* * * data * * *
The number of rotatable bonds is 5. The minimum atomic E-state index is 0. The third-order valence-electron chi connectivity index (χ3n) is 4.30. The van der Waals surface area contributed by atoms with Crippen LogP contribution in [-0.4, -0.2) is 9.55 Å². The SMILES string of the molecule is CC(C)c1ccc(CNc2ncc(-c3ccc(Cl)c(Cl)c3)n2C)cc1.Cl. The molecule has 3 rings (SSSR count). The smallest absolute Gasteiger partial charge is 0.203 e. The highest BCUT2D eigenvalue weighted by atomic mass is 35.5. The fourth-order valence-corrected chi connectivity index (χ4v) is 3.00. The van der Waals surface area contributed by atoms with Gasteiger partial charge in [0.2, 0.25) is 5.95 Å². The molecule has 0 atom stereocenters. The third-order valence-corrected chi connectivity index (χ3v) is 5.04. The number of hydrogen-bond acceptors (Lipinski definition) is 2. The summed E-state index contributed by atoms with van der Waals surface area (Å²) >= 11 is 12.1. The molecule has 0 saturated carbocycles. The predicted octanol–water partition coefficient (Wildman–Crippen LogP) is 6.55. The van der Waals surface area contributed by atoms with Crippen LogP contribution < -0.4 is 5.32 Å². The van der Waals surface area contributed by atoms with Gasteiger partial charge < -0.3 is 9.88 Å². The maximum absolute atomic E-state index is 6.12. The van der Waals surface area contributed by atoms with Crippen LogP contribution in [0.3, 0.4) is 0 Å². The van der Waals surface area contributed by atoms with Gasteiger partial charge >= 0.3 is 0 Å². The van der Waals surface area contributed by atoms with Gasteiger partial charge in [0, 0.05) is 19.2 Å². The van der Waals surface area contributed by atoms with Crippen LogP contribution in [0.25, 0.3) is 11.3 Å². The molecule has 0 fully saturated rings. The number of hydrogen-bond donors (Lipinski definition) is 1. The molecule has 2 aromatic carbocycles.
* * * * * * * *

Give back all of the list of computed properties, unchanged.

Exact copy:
The number of rotatable bonds is 5. The minimum atomic E-state index is 0. The third-order valence-electron chi connectivity index (χ3n) is 4.30. The van der Waals surface area contributed by atoms with Crippen LogP contribution in [-0.4, -0.2) is 9.55 Å². The SMILES string of the molecule is CC(C)c1ccc(CNc2ncc(-c3ccc(Cl)c(Cl)c3)n2C)cc1.Cl. The molecule has 3 rings (SSSR count). The smallest absolute Gasteiger partial charge is 0.203 e. The highest BCUT2D eigenvalue weighted by atomic mass is 35.5. The fourth-order valence-corrected chi connectivity index (χ4v) is 3.00. The van der Waals surface area contributed by atoms with Gasteiger partial charge in [0.2, 0.25) is 5.95 Å². The molecule has 0 atom stereocenters. The third-order valence-corrected chi connectivity index (χ3v) is 5.04. The number of hydrogen-bond acceptors (Lipinski definition) is 2. The summed E-state index contributed by atoms with van der Waals surface area (Å²) >= 11 is 12.1. The molecule has 0 saturated carbocycles. The predicted octanol–water partition coefficient (Wildman–Crippen LogP) is 6.55. The van der Waals surface area contributed by atoms with Crippen LogP contribution < -0.4 is 5.32 Å². The van der Waals surface area contributed by atoms with Gasteiger partial charge < -0.3 is 9.88 Å². The maximum absolute atomic E-state index is 6.12. The van der Waals surface area contributed by atoms with Crippen LogP contribution in [0.3, 0.4) is 0 Å². The van der Waals surface area contributed by atoms with Gasteiger partial charge >= 0.3 is 0 Å². The van der Waals surface area contributed by atoms with Gasteiger partial charge in [0, 0.05) is 19.2 Å². The van der Waals surface area contributed by atoms with Crippen LogP contribution in [0.25, 0.3) is 11.3 Å². The molecule has 0 fully saturated rings. The number of hydrogen-bond donors (Lipinski definition) is 1. The molecule has 2 aromatic carbocycles.